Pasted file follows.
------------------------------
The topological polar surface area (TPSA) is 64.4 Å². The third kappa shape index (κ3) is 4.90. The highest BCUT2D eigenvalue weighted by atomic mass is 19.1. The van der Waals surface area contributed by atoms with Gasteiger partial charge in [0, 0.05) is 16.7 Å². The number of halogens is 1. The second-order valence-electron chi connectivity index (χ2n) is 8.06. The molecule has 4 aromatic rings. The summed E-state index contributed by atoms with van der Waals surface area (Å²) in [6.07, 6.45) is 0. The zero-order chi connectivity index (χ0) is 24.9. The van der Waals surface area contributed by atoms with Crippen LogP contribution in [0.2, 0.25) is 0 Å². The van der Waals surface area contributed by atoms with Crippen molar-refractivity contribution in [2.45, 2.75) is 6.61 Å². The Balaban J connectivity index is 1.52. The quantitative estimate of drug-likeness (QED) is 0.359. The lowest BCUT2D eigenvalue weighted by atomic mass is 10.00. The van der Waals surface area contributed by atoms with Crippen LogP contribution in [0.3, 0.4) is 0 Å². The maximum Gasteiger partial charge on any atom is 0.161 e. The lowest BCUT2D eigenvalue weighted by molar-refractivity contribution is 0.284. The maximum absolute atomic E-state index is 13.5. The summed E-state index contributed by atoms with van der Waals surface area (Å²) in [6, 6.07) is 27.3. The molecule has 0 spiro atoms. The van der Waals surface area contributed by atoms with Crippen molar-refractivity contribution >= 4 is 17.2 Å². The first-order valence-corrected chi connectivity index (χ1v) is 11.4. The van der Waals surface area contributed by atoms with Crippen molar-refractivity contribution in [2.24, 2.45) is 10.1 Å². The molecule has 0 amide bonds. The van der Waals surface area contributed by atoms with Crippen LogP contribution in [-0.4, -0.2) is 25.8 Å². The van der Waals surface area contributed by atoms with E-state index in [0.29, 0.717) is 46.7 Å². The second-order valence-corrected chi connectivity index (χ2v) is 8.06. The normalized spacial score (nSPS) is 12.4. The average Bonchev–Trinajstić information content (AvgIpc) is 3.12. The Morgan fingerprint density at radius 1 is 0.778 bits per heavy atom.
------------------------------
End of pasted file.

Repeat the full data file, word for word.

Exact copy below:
The topological polar surface area (TPSA) is 64.4 Å². The third kappa shape index (κ3) is 4.90. The highest BCUT2D eigenvalue weighted by atomic mass is 19.1. The van der Waals surface area contributed by atoms with Gasteiger partial charge in [0, 0.05) is 16.7 Å². The number of halogens is 1. The second-order valence-electron chi connectivity index (χ2n) is 8.06. The molecule has 4 aromatic rings. The summed E-state index contributed by atoms with van der Waals surface area (Å²) in [6.07, 6.45) is 0. The zero-order chi connectivity index (χ0) is 24.9. The van der Waals surface area contributed by atoms with Crippen LogP contribution in [0.2, 0.25) is 0 Å². The van der Waals surface area contributed by atoms with Crippen molar-refractivity contribution in [2.45, 2.75) is 6.61 Å². The Balaban J connectivity index is 1.52. The quantitative estimate of drug-likeness (QED) is 0.359. The lowest BCUT2D eigenvalue weighted by atomic mass is 10.00. The van der Waals surface area contributed by atoms with Crippen LogP contribution in [0.3, 0.4) is 0 Å². The maximum Gasteiger partial charge on any atom is 0.161 e. The lowest BCUT2D eigenvalue weighted by molar-refractivity contribution is 0.284. The maximum absolute atomic E-state index is 13.5. The summed E-state index contributed by atoms with van der Waals surface area (Å²) in [6, 6.07) is 27.3. The molecule has 0 spiro atoms. The van der Waals surface area contributed by atoms with Crippen molar-refractivity contribution >= 4 is 17.2 Å². The first-order valence-corrected chi connectivity index (χ1v) is 11.4. The van der Waals surface area contributed by atoms with Crippen molar-refractivity contribution in [2.24, 2.45) is 10.1 Å². The molecule has 0 amide bonds. The van der Waals surface area contributed by atoms with Crippen LogP contribution in [-0.4, -0.2) is 25.8 Å². The van der Waals surface area contributed by atoms with E-state index in [0.29, 0.717) is 46.7 Å². The second-order valence-corrected chi connectivity index (χ2v) is 8.06. The normalized spacial score (nSPS) is 12.4. The average Bonchev–Trinajstić information content (AvgIpc) is 3.12. The Morgan fingerprint density at radius 1 is 0.778 bits per heavy atom.